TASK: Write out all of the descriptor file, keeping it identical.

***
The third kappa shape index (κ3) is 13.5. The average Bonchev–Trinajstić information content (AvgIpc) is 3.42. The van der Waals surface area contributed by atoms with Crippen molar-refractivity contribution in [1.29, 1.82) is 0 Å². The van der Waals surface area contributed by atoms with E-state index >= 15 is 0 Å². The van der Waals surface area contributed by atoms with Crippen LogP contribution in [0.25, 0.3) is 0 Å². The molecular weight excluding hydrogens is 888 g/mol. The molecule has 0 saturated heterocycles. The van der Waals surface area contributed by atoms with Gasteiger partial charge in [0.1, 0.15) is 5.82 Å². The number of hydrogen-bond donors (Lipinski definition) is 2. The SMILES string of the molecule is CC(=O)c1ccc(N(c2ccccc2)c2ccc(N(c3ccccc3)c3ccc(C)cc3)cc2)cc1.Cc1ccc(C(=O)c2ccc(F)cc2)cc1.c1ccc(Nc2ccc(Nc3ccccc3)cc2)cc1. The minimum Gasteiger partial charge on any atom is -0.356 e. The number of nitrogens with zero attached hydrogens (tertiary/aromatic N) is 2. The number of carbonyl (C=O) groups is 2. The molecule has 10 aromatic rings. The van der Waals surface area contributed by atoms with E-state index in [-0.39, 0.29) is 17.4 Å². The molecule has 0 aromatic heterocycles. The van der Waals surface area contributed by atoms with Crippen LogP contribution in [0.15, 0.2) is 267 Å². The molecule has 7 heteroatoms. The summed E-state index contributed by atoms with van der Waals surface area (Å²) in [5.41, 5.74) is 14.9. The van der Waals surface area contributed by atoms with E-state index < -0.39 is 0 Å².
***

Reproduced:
The third kappa shape index (κ3) is 13.5. The average Bonchev–Trinajstić information content (AvgIpc) is 3.42. The van der Waals surface area contributed by atoms with Crippen molar-refractivity contribution in [1.29, 1.82) is 0 Å². The van der Waals surface area contributed by atoms with E-state index >= 15 is 0 Å². The van der Waals surface area contributed by atoms with Crippen LogP contribution in [0.25, 0.3) is 0 Å². The molecular weight excluding hydrogens is 888 g/mol. The molecule has 0 saturated heterocycles. The van der Waals surface area contributed by atoms with Gasteiger partial charge in [0.1, 0.15) is 5.82 Å². The number of hydrogen-bond donors (Lipinski definition) is 2. The SMILES string of the molecule is CC(=O)c1ccc(N(c2ccccc2)c2ccc(N(c3ccccc3)c3ccc(C)cc3)cc2)cc1.Cc1ccc(C(=O)c2ccc(F)cc2)cc1.c1ccc(Nc2ccc(Nc3ccccc3)cc2)cc1. The minimum Gasteiger partial charge on any atom is -0.356 e. The number of nitrogens with zero attached hydrogens (tertiary/aromatic N) is 2. The number of carbonyl (C=O) groups is 2. The molecule has 10 aromatic rings. The van der Waals surface area contributed by atoms with E-state index in [-0.39, 0.29) is 17.4 Å². The molecule has 0 aromatic heterocycles. The van der Waals surface area contributed by atoms with Crippen LogP contribution in [0.15, 0.2) is 267 Å². The molecule has 7 heteroatoms. The summed E-state index contributed by atoms with van der Waals surface area (Å²) in [5.41, 5.74) is 14.9. The van der Waals surface area contributed by atoms with E-state index < -0.39 is 0 Å².